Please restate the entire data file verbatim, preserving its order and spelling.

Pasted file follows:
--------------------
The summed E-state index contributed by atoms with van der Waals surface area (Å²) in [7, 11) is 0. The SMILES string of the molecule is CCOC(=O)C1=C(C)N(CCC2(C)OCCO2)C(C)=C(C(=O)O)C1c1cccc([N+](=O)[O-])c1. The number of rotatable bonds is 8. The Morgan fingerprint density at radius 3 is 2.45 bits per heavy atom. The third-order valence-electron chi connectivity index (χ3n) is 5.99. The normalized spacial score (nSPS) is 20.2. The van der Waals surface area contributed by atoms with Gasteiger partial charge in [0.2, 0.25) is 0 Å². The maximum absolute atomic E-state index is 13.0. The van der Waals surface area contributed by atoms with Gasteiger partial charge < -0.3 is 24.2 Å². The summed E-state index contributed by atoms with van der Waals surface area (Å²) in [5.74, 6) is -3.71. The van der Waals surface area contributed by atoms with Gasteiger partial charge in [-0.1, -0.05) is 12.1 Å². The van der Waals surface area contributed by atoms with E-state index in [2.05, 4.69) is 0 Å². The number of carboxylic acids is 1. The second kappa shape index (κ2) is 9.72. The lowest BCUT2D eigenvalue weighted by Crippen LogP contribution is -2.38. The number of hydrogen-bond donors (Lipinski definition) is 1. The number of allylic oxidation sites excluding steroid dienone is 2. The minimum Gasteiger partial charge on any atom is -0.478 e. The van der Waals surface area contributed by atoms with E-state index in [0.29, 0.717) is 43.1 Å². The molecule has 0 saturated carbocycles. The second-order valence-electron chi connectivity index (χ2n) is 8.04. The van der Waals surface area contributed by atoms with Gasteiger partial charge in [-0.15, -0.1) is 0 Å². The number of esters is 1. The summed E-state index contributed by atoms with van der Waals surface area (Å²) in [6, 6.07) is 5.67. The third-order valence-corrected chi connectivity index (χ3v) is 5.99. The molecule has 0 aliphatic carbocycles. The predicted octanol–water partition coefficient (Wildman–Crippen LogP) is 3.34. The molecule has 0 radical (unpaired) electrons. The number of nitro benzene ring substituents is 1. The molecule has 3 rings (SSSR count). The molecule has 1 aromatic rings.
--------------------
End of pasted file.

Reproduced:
The summed E-state index contributed by atoms with van der Waals surface area (Å²) in [7, 11) is 0. The SMILES string of the molecule is CCOC(=O)C1=C(C)N(CCC2(C)OCCO2)C(C)=C(C(=O)O)C1c1cccc([N+](=O)[O-])c1. The number of rotatable bonds is 8. The Morgan fingerprint density at radius 3 is 2.45 bits per heavy atom. The third-order valence-electron chi connectivity index (χ3n) is 5.99. The normalized spacial score (nSPS) is 20.2. The van der Waals surface area contributed by atoms with Gasteiger partial charge in [0.2, 0.25) is 0 Å². The maximum absolute atomic E-state index is 13.0. The van der Waals surface area contributed by atoms with Gasteiger partial charge < -0.3 is 24.2 Å². The summed E-state index contributed by atoms with van der Waals surface area (Å²) in [5.74, 6) is -3.71. The van der Waals surface area contributed by atoms with Gasteiger partial charge in [-0.1, -0.05) is 12.1 Å². The van der Waals surface area contributed by atoms with E-state index in [2.05, 4.69) is 0 Å². The number of carboxylic acids is 1. The second kappa shape index (κ2) is 9.72. The lowest BCUT2D eigenvalue weighted by Crippen LogP contribution is -2.38. The number of hydrogen-bond donors (Lipinski definition) is 1. The number of allylic oxidation sites excluding steroid dienone is 2. The minimum Gasteiger partial charge on any atom is -0.478 e. The van der Waals surface area contributed by atoms with E-state index in [0.29, 0.717) is 43.1 Å². The molecule has 0 saturated carbocycles. The second-order valence-electron chi connectivity index (χ2n) is 8.04. The van der Waals surface area contributed by atoms with Gasteiger partial charge in [-0.15, -0.1) is 0 Å². The number of esters is 1. The summed E-state index contributed by atoms with van der Waals surface area (Å²) in [6, 6.07) is 5.67. The third-order valence-corrected chi connectivity index (χ3v) is 5.99. The molecule has 0 aliphatic carbocycles. The predicted octanol–water partition coefficient (Wildman–Crippen LogP) is 3.34. The molecule has 0 radical (unpaired) electrons. The number of nitro benzene ring substituents is 1. The molecule has 3 rings (SSSR count). The molecule has 1 aromatic rings.